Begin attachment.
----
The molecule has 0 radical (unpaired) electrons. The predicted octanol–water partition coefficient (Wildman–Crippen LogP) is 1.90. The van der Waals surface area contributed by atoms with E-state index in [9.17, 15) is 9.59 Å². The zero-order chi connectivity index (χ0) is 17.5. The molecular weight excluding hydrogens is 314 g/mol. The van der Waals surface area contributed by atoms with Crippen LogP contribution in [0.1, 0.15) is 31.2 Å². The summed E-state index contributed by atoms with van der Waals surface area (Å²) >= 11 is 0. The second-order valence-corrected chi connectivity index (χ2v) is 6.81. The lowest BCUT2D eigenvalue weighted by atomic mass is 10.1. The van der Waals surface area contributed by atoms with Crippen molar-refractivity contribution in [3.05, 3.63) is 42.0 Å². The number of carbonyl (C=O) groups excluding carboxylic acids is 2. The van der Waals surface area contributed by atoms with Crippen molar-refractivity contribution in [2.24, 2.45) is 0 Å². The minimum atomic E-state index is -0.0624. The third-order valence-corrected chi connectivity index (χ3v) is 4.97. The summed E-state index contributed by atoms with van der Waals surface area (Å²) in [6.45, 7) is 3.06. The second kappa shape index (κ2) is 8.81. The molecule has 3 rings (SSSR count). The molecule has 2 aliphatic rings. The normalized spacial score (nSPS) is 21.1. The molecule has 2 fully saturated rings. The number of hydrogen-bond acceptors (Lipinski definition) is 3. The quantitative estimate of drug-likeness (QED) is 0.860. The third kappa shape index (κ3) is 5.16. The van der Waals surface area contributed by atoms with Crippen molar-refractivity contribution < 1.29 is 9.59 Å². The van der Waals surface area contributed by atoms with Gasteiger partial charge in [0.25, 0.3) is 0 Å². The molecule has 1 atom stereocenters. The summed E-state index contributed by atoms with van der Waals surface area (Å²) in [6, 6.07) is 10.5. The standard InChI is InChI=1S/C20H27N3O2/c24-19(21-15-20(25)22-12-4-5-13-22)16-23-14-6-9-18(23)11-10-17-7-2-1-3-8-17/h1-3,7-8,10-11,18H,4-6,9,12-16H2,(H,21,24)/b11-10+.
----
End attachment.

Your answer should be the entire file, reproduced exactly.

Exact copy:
The molecule has 0 radical (unpaired) electrons. The predicted octanol–water partition coefficient (Wildman–Crippen LogP) is 1.90. The van der Waals surface area contributed by atoms with E-state index in [9.17, 15) is 9.59 Å². The zero-order chi connectivity index (χ0) is 17.5. The molecular weight excluding hydrogens is 314 g/mol. The van der Waals surface area contributed by atoms with Crippen LogP contribution in [0.1, 0.15) is 31.2 Å². The summed E-state index contributed by atoms with van der Waals surface area (Å²) >= 11 is 0. The second-order valence-corrected chi connectivity index (χ2v) is 6.81. The lowest BCUT2D eigenvalue weighted by atomic mass is 10.1. The van der Waals surface area contributed by atoms with Crippen molar-refractivity contribution in [3.05, 3.63) is 42.0 Å². The number of carbonyl (C=O) groups excluding carboxylic acids is 2. The van der Waals surface area contributed by atoms with Crippen molar-refractivity contribution in [2.24, 2.45) is 0 Å². The minimum atomic E-state index is -0.0624. The third-order valence-corrected chi connectivity index (χ3v) is 4.97. The summed E-state index contributed by atoms with van der Waals surface area (Å²) in [6.45, 7) is 3.06. The second kappa shape index (κ2) is 8.81. The molecule has 3 rings (SSSR count). The molecule has 2 aliphatic rings. The normalized spacial score (nSPS) is 21.1. The molecule has 2 fully saturated rings. The number of hydrogen-bond acceptors (Lipinski definition) is 3. The quantitative estimate of drug-likeness (QED) is 0.860. The third kappa shape index (κ3) is 5.16. The van der Waals surface area contributed by atoms with Crippen molar-refractivity contribution < 1.29 is 9.59 Å². The van der Waals surface area contributed by atoms with Gasteiger partial charge in [0.25, 0.3) is 0 Å². The molecule has 1 atom stereocenters. The summed E-state index contributed by atoms with van der Waals surface area (Å²) in [6, 6.07) is 10.5. The standard InChI is InChI=1S/C20H27N3O2/c24-19(21-15-20(25)22-12-4-5-13-22)16-23-14-6-9-18(23)11-10-17-7-2-1-3-8-17/h1-3,7-8,10-11,18H,4-6,9,12-16H2,(H,21,24)/b11-10+.